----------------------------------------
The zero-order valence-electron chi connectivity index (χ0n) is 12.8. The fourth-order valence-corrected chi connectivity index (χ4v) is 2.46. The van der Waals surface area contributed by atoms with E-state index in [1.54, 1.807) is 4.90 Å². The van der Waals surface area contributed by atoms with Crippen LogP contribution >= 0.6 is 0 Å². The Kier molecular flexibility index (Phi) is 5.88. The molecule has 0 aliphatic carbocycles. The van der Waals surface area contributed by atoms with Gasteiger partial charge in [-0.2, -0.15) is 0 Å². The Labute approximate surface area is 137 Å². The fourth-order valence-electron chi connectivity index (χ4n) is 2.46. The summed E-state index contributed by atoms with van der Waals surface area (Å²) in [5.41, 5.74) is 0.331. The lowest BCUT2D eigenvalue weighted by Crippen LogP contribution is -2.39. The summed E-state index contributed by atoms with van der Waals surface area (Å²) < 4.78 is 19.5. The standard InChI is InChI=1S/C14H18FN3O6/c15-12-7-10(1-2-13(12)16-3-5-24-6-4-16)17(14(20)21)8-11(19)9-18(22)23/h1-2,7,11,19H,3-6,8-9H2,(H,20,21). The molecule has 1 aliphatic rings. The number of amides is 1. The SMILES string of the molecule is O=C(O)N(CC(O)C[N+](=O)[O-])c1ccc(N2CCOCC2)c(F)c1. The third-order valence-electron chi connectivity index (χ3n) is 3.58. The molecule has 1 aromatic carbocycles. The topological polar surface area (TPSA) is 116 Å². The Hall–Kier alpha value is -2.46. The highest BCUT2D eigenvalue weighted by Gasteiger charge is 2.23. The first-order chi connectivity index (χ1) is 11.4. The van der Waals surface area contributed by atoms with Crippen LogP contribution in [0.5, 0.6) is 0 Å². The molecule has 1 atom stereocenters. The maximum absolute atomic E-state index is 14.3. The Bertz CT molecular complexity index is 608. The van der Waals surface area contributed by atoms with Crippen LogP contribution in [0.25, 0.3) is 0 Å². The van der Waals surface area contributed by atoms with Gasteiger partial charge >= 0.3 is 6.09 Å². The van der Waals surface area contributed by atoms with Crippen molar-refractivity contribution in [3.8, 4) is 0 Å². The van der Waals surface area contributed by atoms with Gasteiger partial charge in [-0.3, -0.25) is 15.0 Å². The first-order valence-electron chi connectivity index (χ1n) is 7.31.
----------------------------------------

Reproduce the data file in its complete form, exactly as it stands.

The zero-order valence-electron chi connectivity index (χ0n) is 12.8. The fourth-order valence-corrected chi connectivity index (χ4v) is 2.46. The van der Waals surface area contributed by atoms with E-state index in [1.54, 1.807) is 4.90 Å². The van der Waals surface area contributed by atoms with Crippen LogP contribution >= 0.6 is 0 Å². The Kier molecular flexibility index (Phi) is 5.88. The molecule has 0 aliphatic carbocycles. The van der Waals surface area contributed by atoms with Gasteiger partial charge in [-0.2, -0.15) is 0 Å². The Labute approximate surface area is 137 Å². The fourth-order valence-electron chi connectivity index (χ4n) is 2.46. The summed E-state index contributed by atoms with van der Waals surface area (Å²) in [5.41, 5.74) is 0.331. The lowest BCUT2D eigenvalue weighted by Crippen LogP contribution is -2.39. The summed E-state index contributed by atoms with van der Waals surface area (Å²) < 4.78 is 19.5. The standard InChI is InChI=1S/C14H18FN3O6/c15-12-7-10(1-2-13(12)16-3-5-24-6-4-16)17(14(20)21)8-11(19)9-18(22)23/h1-2,7,11,19H,3-6,8-9H2,(H,20,21). The molecule has 1 aliphatic rings. The number of amides is 1. The SMILES string of the molecule is O=C(O)N(CC(O)C[N+](=O)[O-])c1ccc(N2CCOCC2)c(F)c1. The third-order valence-electron chi connectivity index (χ3n) is 3.58. The molecule has 1 aromatic carbocycles. The topological polar surface area (TPSA) is 116 Å². The Hall–Kier alpha value is -2.46. The highest BCUT2D eigenvalue weighted by Gasteiger charge is 2.23. The first-order chi connectivity index (χ1) is 11.4. The van der Waals surface area contributed by atoms with Crippen LogP contribution in [0.5, 0.6) is 0 Å². The molecule has 1 atom stereocenters. The maximum absolute atomic E-state index is 14.3. The Bertz CT molecular complexity index is 608. The van der Waals surface area contributed by atoms with Crippen LogP contribution in [0.25, 0.3) is 0 Å². The van der Waals surface area contributed by atoms with Gasteiger partial charge >= 0.3 is 6.09 Å². The van der Waals surface area contributed by atoms with Crippen molar-refractivity contribution in [3.8, 4) is 0 Å². The van der Waals surface area contributed by atoms with Gasteiger partial charge in [-0.3, -0.25) is 15.0 Å². The first-order valence-electron chi connectivity index (χ1n) is 7.31.